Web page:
Now that you've saved tons of money on transportation and accommodation, what about food, activities and all the other little things that end up costing money on your trip?
- Transport to & from airport to city - Some hostels have prearranged pickups that are either free or discounted. Check with yours to see if they have this option. Otherwise, research before you go how to get from the city to the place you're staying. Some airports or even train stations can be further outside of the city than you expected.
- Bus/Metro/Subway cards - While walking is obviously free, some cities are much to large to get around without taking some sort of transport. If you go into a station, you can usually get a ride pass that's cheaper than buying one ride at a time. Calculate about how many rides you'll need and see if a 1-day, 3-day or 7-day pass is the best option for you.
- Grocery shopping - Most hostels these days have a fully-equipped kitchen which you can use to cook food. You'll save a lot of money this way. Of course, if you're a foodie or don't mind splurging on food, then go for it, but also McDonald's could be your new best friend if you don't want to spend more than $3 on a meal.
- The best things in life are free - Any Google search for the location you're going to will give you a list of activities to do while there. Realistically, many of them will actually be free. It doesn't cost anything to walk around a city and just enjoy it and see pretty things. Obviously there's things like going up the Eiffel Tower that you'd be sad to miss out on if you don't want to pay for it, but especially in Europe, many cathedrals and museums are free.
- Getting out of the city - I firmly believe that in most cases, planning your own excursions will be cheaper than the cookie-cutter ones provided by local tour companies. However, that's from doing obsessive calculating of costs for each time I wanted to take a side trip. All inclusive day trips or treks are probably worth it, especially if it includes the transportation and a tour guide to lead you through it all. If you're going somewhere between an hour or two away, you can probably go on your own and save a lot of money. For example, going from Naples, Italy to the Amalfi Coast is simple by taking a inexpensive train to Sorrento and then hopping on a cheap bus to any of the cities along the route and it cost less than $10. If I had tried to plan my own trip to the Cliffs of Moher from Dublin, it would've been extravagantly expensive, so I found a tour company that did day trips for only €40.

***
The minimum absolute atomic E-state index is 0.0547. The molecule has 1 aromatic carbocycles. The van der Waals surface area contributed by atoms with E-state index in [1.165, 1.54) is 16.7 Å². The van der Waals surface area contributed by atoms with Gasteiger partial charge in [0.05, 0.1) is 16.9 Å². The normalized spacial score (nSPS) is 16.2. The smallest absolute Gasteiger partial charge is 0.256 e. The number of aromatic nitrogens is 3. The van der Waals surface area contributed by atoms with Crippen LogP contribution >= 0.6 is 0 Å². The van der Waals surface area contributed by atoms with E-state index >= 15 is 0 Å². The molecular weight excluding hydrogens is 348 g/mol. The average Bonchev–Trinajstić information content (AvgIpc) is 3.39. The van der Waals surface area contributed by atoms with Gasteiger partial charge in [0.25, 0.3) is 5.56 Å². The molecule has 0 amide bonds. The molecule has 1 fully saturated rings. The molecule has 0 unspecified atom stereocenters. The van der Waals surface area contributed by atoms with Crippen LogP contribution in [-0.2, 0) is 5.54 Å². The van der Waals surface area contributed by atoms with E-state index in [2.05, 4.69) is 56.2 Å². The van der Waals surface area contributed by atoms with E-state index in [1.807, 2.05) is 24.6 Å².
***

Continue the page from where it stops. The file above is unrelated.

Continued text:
I have a few of my own hacks for saving money here and there that I've found useful over the years of traveling and living in Europe. I'll share them because I truly believe that exploring the world shouldn't be some thing that only rich people can do.
- When you fly into London, it's likely that it'll be either Heathrow or Gatwick airport. Don't take the express trains into the city. They're fast, but much too overpriced. From Heathrow, you can take the Underground for only £6 (less if you already have an Oyster card), or take a National Express bus. From Gatwick, you can take the EasyBus for about £3 or the Southeastern train for £8.
- While taking the London Underground is lovely and everyone should do it at least once or twice, the forgotten gems of London are the red, double-decker buses. A ride is £1 cheaper than a trip on the Tube and may take a bit longer, but if you go up to the second floor, you get an amazing view of the city. The Number 11 and 15 buses have the most iconic routes where you can see the most sites.
- When you're younger, an overnight bus from London to Paris won't kill you and you can save a bit on fares. But if you can't sleep on buses and want to be refreshed and in a new country in only 2.5 hours, it's actually worth it to take the Eurostar, even if it costs a bit more. And the further ahead you book, you can get roundtrip tickets for only $88!
- If you're taking trains between countries in Europe, it's seriously best to book them in advance online or else you might get into a crappy situation where you miss a train (as I did in the past and it definitely sucked). I use Rome2Rio to figure out a route and then use Loco2 to buy the tickets and save time.
If you have any other questions, please feel free to drop them in the comments or use the contact form to get in touch. I love to help people get abroad and it gives me such joy to see people take the leap to take a trip that isn't already planned out for them by a company (not that this is a bad thing to do of course). But in the end, you can save a lot of money by being a bit brave and creating your own adventure. I know I wouldn't have been able to travel nearly half as much as I have unless I had put together my own journeys and saved literally thousands of dollars.